Nidanakatha, Nidānakathā: 2 definitions

Introduction

Nidanakatha means something in Buddhism, Pali. If you want to know the exact meaning, history, etymology or English translation of this term then check out the descriptions on this page. Add your comment or reference to a book if you want to contribute to this summary article.

In Buddhism

Theravada (major branch of Buddhism)

[«previous (N) next»] — Nidanakatha in Theravada glossary
Source: Pali Kanon: Pali Proper Names

The introductory chapter of the Jataka Commentary.

It gives the story of the Buddha in three sections:

the Dure nidana from the time of his birth, as Sumedha, up to his birth in the Tusita world; the Avidure nidana from his death in Tusita and his birth as Siddhattha, son of Suddhodana, up to his Enlightenment; and the Santike nidana, which contains his story up to the dedication of Jetavana by Anathapindika. J.i.1 94.

context information

Theravāda is a major branch of Buddhism having the the Pali canon (tipitaka) as their canonical literature, which includes the vinaya-pitaka (monastic rules), the sutta-pitaka (Buddhist sermons) and the abhidhamma-pitaka (philosophy and psychology).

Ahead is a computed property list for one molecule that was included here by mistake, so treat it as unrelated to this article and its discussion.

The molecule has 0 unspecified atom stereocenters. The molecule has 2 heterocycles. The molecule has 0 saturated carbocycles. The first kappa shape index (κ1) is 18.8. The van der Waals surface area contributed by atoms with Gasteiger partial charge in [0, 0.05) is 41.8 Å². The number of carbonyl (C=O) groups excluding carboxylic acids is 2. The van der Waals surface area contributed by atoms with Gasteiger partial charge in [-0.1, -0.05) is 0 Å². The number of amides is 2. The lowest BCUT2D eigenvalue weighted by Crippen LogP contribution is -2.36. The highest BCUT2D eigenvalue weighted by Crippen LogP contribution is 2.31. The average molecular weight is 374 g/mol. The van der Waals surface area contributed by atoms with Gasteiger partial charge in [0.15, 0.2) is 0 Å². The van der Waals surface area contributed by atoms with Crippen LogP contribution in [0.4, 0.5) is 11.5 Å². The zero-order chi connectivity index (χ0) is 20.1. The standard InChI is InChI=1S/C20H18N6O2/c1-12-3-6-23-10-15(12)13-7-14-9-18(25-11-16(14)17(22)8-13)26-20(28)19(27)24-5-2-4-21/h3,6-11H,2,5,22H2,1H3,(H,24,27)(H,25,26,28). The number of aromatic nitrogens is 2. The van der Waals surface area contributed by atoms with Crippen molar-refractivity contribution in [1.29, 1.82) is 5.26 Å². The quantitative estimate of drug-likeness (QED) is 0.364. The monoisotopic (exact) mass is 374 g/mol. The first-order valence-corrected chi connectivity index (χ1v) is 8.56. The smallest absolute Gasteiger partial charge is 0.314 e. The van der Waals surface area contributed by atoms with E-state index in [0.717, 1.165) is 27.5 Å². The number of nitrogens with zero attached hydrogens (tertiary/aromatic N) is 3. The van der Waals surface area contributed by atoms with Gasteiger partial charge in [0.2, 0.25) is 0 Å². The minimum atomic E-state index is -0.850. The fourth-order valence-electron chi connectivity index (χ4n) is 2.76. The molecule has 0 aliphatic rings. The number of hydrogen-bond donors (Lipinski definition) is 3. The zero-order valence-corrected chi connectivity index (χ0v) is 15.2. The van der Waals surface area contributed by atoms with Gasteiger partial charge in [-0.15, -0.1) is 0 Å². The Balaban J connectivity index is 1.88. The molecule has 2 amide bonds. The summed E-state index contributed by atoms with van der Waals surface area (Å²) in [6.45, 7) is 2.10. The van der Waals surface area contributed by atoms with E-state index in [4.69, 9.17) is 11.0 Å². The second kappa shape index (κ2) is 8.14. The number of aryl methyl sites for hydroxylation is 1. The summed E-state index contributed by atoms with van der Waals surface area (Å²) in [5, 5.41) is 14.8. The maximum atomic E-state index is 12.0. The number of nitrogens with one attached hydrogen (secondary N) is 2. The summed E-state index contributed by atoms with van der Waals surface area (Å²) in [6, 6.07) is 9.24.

Discover the meaning of nidanakatha in the context of Theravada from relevant books on Exotic India

Languages of India and abroad

Pali-English dictionary

[«previous (N) next»] — Nidanakatha in Pali glossary
Source: BuddhaSasana: Concise Pali-English Dictionary

nidānakathā : (f.) introduction (to a book).

Pali book cover
context information

Pali is the language of the Tipiṭaka, which is the sacred canon of Theravāda Buddhism and contains much of the Buddha’s speech. Closeley related to Sanskrit, both languages are used interchangeably between religions.

Discover the meaning of nidanakatha in the context of Pali from relevant books on Exotic India

See also (Relevant definitions)

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